An MBA used to be the crown jewel in a candidate's resume, but in a rapidly changing business climate driven by technology, the degree is barely considered a bauble, unless there are proven achievements, success and demonstrable real-world business acumen to back it up.
"Seeing an MBA on a resume used to mean candidates would get a de facto stamp of approval, but because of how rapidly how things change in the technology and business world today, those in positions to hire tend to look at candidates' knowledge and achievements when filling a role, and use their ability to adapt and change to suit a challenging market as a predictor of future capabilities," says Chris Duchesne, vice president of global workplace solutions, Care.com.
"The way people's careers get built today, their role changes give them real-world experience and, in my opinion, greater knowledge than formal training and education do; just having an MBA won't necessarily give you an edge anymore," Duchesne says.
This isn't to say that having an MBA is a detriment. It can absolutely demonstrate your ability to commit to and achieve goals, emphasize your willingness to learn new skills, and give employers a baseline against which to gauge your knowledge, especially if you earned the degree while working, says Rona Borre, founder and CEO of IT hiring and recruiting firm Instant Technology.
Timing Is Everything
"When people get MBAs is important," Borre says. "Anyone who just comes out of college and goes straight into an MBA program will certainly have the book learning, but they don't have relative work experience in an actual business environment. But in senior leadership, if you got your MBA while working, and you are able to take the information you learned and are applying that to real life situations and learn from those experiences, that's a huge advantage," she says.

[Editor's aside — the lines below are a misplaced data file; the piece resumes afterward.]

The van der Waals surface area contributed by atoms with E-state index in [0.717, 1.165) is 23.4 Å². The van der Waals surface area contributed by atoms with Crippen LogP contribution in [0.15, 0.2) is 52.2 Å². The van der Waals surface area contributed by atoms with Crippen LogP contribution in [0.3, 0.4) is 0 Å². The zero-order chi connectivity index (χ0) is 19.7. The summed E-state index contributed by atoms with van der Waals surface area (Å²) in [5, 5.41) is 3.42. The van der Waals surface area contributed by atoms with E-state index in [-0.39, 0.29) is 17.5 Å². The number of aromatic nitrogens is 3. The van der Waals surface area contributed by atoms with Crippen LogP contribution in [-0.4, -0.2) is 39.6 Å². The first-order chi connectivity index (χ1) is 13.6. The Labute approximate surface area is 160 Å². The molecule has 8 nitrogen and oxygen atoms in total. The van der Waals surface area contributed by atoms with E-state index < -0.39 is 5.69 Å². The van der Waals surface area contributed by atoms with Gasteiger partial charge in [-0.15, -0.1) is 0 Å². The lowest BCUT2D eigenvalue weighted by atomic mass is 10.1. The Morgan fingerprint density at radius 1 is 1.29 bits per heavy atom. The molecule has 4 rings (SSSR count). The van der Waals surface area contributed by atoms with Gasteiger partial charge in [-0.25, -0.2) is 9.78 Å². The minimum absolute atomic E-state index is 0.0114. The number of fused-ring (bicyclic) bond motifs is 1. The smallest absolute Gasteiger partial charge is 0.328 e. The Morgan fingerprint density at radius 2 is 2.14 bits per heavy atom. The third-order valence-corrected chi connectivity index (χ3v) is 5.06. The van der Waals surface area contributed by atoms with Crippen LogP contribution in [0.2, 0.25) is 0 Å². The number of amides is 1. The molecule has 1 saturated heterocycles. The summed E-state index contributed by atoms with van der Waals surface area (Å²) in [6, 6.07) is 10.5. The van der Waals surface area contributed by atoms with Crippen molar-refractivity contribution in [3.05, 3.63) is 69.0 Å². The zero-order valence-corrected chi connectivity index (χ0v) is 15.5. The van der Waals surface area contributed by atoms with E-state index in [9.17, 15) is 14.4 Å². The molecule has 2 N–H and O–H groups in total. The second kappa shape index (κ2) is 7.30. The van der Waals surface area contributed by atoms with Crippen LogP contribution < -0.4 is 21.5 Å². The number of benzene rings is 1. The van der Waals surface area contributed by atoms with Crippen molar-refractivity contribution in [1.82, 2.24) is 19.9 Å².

The advantage is especially great in the tech field where, oftentimes, programmers, networking pros and administrators are often pushed into senior leadership roles for lack of better candidates, Borre says.
"An MBA can set candidates apart because the market is so strapped for people, they move tech programmers and technically skilled mid-level people up into leadership roles when they may not be ready," Borre says.
"It's not really strategic to do so, but in many cases it's done so they can quickly solve problems as they arise, rather than deliver any kind of long-term strategy," Borre says.
Keeping Up Without an MBA
If you're looking to gain the kinds of knowledge and experience that would put you on par with an MBA-holding candidate, first you have to keep up with the pace of technological change within your organization, but also remember to keep networking, says Duchesne.
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